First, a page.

Some also feed exclusively on fish, while others hunt marine mammals like seals and other dolphins.
They're known as apex predators meaning they're at the top of the food-chain and no other animals feed on them.
There are no recorded incidents of orcas attacking humans before the bizarre boat-bashings, but they have been known to feast on other land-dwelling mammals like moose who swim between islands.
Victor J Hernandez, author and naturalist, said an illegal fishing incident in July sparked an increasing number of run-ins between the animals and passing vessels.
Hernandez believes the attacks have been carried out by a pod of between nine and 13 orcas, led by a male called Pingu.
Hernandez said: "Sailors in the area who know Pingu’s pod very well due to their markings have claimed that they were attacked with harpoons in July.
"The crew of the illegal fishing boat was probably scared when they saw them approaching so close."
According to Hernandez, orcas have a good memory – like dolphins: "Two of the youngest orcas have been hitting sailboats because they are traumatised by these kinds of vessels.
"They hit and bite the rudders because it reminds them of the harpoon incident."
Experts are still divided on whether the giant creatures are "playing" with or attacking the boats – but one sailor caught up in a 30-hour barrage where an orca battered his boat said anyone who experiences it would be scared.
Christian Bach, from Swizerland said: "They talk about interactions, about games.
"I would like to see some of those biologists on board my ship at dawn on Sunday. I think they would also be afraid."
But scientist Dr Ruth Esteban suggests the killer whales have been playing, rather than attacking.
"They always seem to go for the rudder, and I think that’s because it’s a mobile part of the vessel," Ruth, who has studied this population of orcas for six years, told the BBC.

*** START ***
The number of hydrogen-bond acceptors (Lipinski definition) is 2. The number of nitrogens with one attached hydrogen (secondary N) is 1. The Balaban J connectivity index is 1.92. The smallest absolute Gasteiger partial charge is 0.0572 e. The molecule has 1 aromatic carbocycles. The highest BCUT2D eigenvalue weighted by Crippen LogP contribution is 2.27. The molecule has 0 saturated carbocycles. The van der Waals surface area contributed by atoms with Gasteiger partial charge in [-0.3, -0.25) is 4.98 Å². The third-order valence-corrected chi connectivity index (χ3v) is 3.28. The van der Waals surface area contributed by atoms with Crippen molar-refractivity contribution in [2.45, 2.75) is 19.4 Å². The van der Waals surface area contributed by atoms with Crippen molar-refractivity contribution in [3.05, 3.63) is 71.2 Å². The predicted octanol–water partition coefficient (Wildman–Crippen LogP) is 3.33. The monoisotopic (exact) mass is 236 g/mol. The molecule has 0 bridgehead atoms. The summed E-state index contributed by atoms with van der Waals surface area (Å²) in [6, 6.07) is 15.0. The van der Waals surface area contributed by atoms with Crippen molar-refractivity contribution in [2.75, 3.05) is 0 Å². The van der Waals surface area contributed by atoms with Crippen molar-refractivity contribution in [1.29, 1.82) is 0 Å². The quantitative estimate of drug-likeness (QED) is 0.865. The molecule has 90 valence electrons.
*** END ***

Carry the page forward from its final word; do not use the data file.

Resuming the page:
"In some cases they can move the whole boat with it. We see, in some of the videos, the sailing boat turning almost 180 degrees.
"If they see that they have the power to move something really big, maybe that’s really impressive for them."
Ruth acknowledges the incidents must have been "really scary" for those involved, but she said it should not be called an "attack".
"We call it an interaction," she said.
Biologist Renaud de Stephanis, who is investigating the recent attacks, said he has experienced the behaviour on his own boat, when a group of orcas chased it.
“They love it. And don’t know why,” he told the BBC. "It just seems to be something they really like and that’s it."
Though killer whales they do not typically attack humans, their name refers to the mammal's ability to take down large marine animals, such as sea lions and whales, according to Live Science.
According to SeaWorld, it is difficult to know the number of killer whales given their worldwide distribution, but it is estimated that there are about 50,000.
Listed as endangered since 2005, the orcas' population has been declining over the years.